Malaysian leaders express condolences over Lee Kuan Yew's death
PETALING JAYA - Malaysian political leaders have conveyed their heartfelt condolences over the death of Singapore's first prime minister Lee Kuan Yew.
MCA president and Transport Minister Datuk Seri Liow Tiong Lai expressed his condolences to Lee's family, specifically Singapore Prime Minister Lee Hsien Loong.
He was joined by Defence Minister Datuk Seri Hishammuddin Hussein who tweeted: "Deepest condolences to @leehsienloong, his family, and the people of Singapore on the passing of Lee Kuan Yew, Singapore's founding prime minister."
Youth and Sports Minister Khairy Jamaluddin also expressed his condolence to the Singapore prime minister.
"Singapore today is his legacy. A tremendous legacy it is," Khairy said.
Opposition politicians also conveyed their condolences to Lee's family with DAP adviser Lim Kit Siang noting, "Passing of an era. Rest in peace."
PKR president Dr Wan Azizah Wan Ismail, meanwhile, said that Lee, like Malaysia's first prime minister Tunku Abdul Rahman, was a "nation-builder".
"We must take stock of his efforts in administering Singapore, which focused on the welfare of the people regardless of race or religion.
"The people of Singapore have lost an important figure who has done much for his country," she said.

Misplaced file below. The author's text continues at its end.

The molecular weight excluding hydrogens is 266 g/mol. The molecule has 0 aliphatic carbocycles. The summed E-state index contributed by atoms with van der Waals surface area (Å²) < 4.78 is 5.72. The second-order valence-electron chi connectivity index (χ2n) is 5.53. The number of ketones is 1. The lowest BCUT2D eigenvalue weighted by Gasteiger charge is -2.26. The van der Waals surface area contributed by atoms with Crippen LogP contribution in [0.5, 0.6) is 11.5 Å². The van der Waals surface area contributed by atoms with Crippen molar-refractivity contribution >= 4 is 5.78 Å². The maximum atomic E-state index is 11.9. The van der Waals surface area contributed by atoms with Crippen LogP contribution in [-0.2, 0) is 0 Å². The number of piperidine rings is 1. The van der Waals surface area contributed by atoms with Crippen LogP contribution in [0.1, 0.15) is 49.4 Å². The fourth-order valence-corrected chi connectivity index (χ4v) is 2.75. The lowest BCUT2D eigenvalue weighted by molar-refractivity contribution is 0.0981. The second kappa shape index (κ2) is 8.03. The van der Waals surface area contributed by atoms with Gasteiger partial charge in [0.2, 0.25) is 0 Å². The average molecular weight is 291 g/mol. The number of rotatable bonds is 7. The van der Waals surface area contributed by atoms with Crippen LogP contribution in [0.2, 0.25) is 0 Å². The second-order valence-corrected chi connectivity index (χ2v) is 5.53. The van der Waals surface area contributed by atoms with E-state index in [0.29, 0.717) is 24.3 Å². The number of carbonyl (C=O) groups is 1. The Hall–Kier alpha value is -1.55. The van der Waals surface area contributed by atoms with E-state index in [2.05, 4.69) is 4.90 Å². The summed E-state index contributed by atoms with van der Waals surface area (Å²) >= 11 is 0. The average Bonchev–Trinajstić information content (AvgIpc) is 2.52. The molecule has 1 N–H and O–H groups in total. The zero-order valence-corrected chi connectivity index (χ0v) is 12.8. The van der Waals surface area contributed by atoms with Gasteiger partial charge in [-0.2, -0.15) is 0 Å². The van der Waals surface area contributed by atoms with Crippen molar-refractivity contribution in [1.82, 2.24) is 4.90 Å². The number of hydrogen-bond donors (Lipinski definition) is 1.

Earlier on Monday, Prime Minister Datuk Seri Najib Tun Razak in a statement paid tribute to Lee.
"I pay tribute to Lee Kuan Yew's determination in developing Singapore from a new nation to the modern and dynamic city we see today. His achievements were great and his legacy assured," Najib said.
The Prime Minister also conveyed his condolences to his Singapore counterpart in a Facebook post.
"Lee Hsien Loong I am very sorry to hear about the loss of your father. My thoughts and prayers are with you and your family.
"On behalf of all Malaysians, my deepest condolences to the people of Singapore.
"Founding Prime Minister Mr Lee Kuan Yew's achievements were great, and his legacy is assured," Najib posted.
Lee Kuan Yew passed away at the Singapore General Hospital on Monday at 3.18am. He was 91.
He is widely regarded as the man most instrumental in shaping Singapore, from the time he and his People's Action Party colleagues pushed for self-government in the 1950s, to their quest for merger with Malaysia in the early 1960s, and their efforts to secure the country's survival after independence was thrust on it on Aug 9, 1965.